A recent study conducted by Solidarité Paysans, an association that focuses on more inclusive rural development, shows that practices based on the principles of agroecology such as synergy or diversity can help fragile farms to convert to more economically viable food production systems. This article considers the main arguments for such a claim.
Agroecology implies an ecological approach to agriculture where the best use is made of nature’s bounty, improving soil and plant quality using available biomass and biodiversity instead of the chemical inputs typical of traditional agriculture.
This approach has gained traction in recent years as more and more surveys have shown that the traditional food system has a negative impact not only on people’s health but also on the environment and that consumers have begun to show more interest in and have placed a higher demand for healthier food.
Agroecology is perfectly adaptable for smallholder food producers such as family farms. These account for more than 98% of all farms in the world and manage 53% of all agricultural land. Yet, they continue to struggle in the face of political systems that mainly support large conventional producers both in Europe[¹] and worldwide[²].
However, agroecology offers opportunities for small and medium-scale farmers as it can help them to optimise production factors and therefore make their systems more resource-efficient and resilient. Conversion to the optimal agroecological system involves marks three phases: increased efficiency of input use, input substitution, and system redesign.
No off-farm inputs to secure higher income
The main inputs requiring investment are livestock feeds, pesticides, and fertilizers. Increasing the efficiency of their use means using as little as possible while gradually replacing these with more locally and naturally available resources and inputs. The optimal agroecosystem takes these changes further and aims at an autonomous resource-base. A fully converted agroecological system entails total self-sufficiency with no off-farm inputs being necessary at all since various factors of the system work in synergy i.e. in partnership thus complementing each other. In terms of increased income, once the farmer has begun to minimize the use of off-farm inputs, the gains are tangible.
The report produced by Solidarité Paysans provides evidence of the cost reduction and increased added value achieved by40 farmers who were questioned about their production model in the face of the traditional or so-called conventional approach failing. In the rejection of the use of pesticides combined with rotational grazing and crop rotation created more autonomy which allowed some producers to save tens of thousands of euros as they no longer needed to purchase livestock feed.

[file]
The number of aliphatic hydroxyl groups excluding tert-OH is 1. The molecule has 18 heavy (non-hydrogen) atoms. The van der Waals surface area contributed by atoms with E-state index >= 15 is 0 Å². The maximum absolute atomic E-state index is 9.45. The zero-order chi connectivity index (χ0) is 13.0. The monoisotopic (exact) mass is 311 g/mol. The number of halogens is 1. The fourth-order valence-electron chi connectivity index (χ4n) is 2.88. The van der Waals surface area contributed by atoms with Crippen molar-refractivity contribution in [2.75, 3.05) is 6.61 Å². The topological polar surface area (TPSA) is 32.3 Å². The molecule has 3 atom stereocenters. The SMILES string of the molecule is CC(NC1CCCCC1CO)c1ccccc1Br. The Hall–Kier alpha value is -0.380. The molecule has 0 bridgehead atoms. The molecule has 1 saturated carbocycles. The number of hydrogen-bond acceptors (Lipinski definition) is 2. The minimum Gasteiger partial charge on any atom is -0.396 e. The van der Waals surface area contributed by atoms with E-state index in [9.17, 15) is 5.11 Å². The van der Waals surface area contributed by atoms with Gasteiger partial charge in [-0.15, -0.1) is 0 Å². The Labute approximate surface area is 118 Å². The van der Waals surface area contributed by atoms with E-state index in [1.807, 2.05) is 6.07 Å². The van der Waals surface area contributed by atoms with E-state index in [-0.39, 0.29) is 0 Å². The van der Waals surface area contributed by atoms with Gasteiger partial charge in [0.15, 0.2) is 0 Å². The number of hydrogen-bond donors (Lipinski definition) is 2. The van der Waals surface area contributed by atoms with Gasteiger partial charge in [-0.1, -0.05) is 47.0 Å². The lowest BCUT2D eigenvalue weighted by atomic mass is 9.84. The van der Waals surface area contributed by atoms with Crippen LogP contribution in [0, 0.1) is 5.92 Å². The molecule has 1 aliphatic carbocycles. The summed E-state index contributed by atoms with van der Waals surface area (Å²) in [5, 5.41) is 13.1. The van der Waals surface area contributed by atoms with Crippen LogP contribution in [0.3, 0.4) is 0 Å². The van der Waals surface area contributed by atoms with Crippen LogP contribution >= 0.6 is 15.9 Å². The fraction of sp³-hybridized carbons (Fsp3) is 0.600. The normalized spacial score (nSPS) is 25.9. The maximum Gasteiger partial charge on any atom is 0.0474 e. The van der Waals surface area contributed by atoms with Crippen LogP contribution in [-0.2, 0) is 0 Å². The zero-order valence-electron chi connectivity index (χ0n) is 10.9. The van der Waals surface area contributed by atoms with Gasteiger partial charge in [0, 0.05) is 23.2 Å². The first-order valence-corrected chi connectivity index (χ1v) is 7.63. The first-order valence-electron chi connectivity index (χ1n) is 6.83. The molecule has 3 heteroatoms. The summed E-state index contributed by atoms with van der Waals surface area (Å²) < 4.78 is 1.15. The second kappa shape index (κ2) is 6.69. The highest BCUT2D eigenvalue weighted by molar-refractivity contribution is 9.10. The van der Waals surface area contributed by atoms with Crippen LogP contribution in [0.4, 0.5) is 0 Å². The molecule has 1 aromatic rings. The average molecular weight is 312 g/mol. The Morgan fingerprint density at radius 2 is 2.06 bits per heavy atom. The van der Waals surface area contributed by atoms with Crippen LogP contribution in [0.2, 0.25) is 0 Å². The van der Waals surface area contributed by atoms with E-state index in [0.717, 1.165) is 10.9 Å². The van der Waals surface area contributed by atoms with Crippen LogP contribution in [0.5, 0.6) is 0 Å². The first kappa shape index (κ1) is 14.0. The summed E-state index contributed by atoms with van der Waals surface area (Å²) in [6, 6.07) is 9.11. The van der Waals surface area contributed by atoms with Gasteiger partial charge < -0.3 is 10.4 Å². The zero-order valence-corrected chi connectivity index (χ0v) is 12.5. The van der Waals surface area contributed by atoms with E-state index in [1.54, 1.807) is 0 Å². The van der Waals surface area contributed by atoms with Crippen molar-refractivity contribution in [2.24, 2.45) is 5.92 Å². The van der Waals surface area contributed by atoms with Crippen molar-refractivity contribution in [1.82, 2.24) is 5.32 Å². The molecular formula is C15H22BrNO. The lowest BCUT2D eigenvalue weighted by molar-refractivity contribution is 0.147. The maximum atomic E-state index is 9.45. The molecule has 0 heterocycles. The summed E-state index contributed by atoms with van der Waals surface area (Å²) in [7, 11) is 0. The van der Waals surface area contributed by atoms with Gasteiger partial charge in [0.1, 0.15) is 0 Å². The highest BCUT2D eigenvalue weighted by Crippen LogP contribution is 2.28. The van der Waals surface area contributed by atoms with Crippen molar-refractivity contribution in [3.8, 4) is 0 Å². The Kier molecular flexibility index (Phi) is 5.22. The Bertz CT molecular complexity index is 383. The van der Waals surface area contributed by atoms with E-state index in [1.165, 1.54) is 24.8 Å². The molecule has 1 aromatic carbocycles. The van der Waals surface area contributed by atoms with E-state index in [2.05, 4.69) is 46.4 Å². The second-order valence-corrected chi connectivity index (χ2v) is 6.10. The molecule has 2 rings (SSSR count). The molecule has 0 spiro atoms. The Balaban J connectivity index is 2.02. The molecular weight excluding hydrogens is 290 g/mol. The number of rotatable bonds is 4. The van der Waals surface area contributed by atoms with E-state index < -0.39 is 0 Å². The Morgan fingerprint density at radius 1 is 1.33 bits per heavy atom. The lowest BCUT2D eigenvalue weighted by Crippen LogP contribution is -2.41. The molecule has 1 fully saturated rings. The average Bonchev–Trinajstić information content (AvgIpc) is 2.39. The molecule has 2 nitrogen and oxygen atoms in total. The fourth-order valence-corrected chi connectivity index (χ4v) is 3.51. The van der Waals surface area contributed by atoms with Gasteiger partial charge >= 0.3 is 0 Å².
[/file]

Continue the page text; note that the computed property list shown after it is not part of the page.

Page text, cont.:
“Agroecology is bringing about a socio-material transformation of agriculture […] because it once again gives a central role to the natural and social resources that are available within (or in close proximity to) the farm.” (van der Ploeg, 2020)
More diversified production
Transition to the agroecological production model is also based on a more diversified system which, among others benefits, offers ‘diverse products for the market that will provide economic stability’. Compared to industrial production systems that are based mainly on monoculture, agroecology is based on biodiversity, making it possible for farmers to grow a wider variety of crops on the same field at the same time. Alternating crops in terms of space and time can de facto bring greater gross returns than single-crop systems.
The economic benefits of agroecology have been recognized by the Food and Agriculture Organization which, in 2018, launched an initiative to scale up agroecology that ‘aims to show how diversified agroecological systems are vital not only to addressing poverty, hunger and climate change mitigation and adaptation, but also for directly realizing 12 of the 17 Sustainable Development Goals in areas such as health, education, gender, water, energy, and economic growth’. (UNEP, 2019)
The benefits of agroecology and the need for a trend in this direction in the farming sector are becoming increasingly evident. To develop, agroecology obviously needs to attract political attention and appropriate funding. The question is: will the economic argument be sufficient to change the course of the farming sector and for public money to be invested differently?
[¹] Baldwin, R. E., & Wyplosz, C. (2019). Chapter 9: The Common agricultural policy (pp.205-229). The economics of European integration (6th ed.). London: McGraw-Hill Education.
[²] ‘Between the 1950s and 1970s, a global agricultural division of labor emerged as export-oriented development formed the backbone of national agricultural policies in the global South (McMichael, 2009).’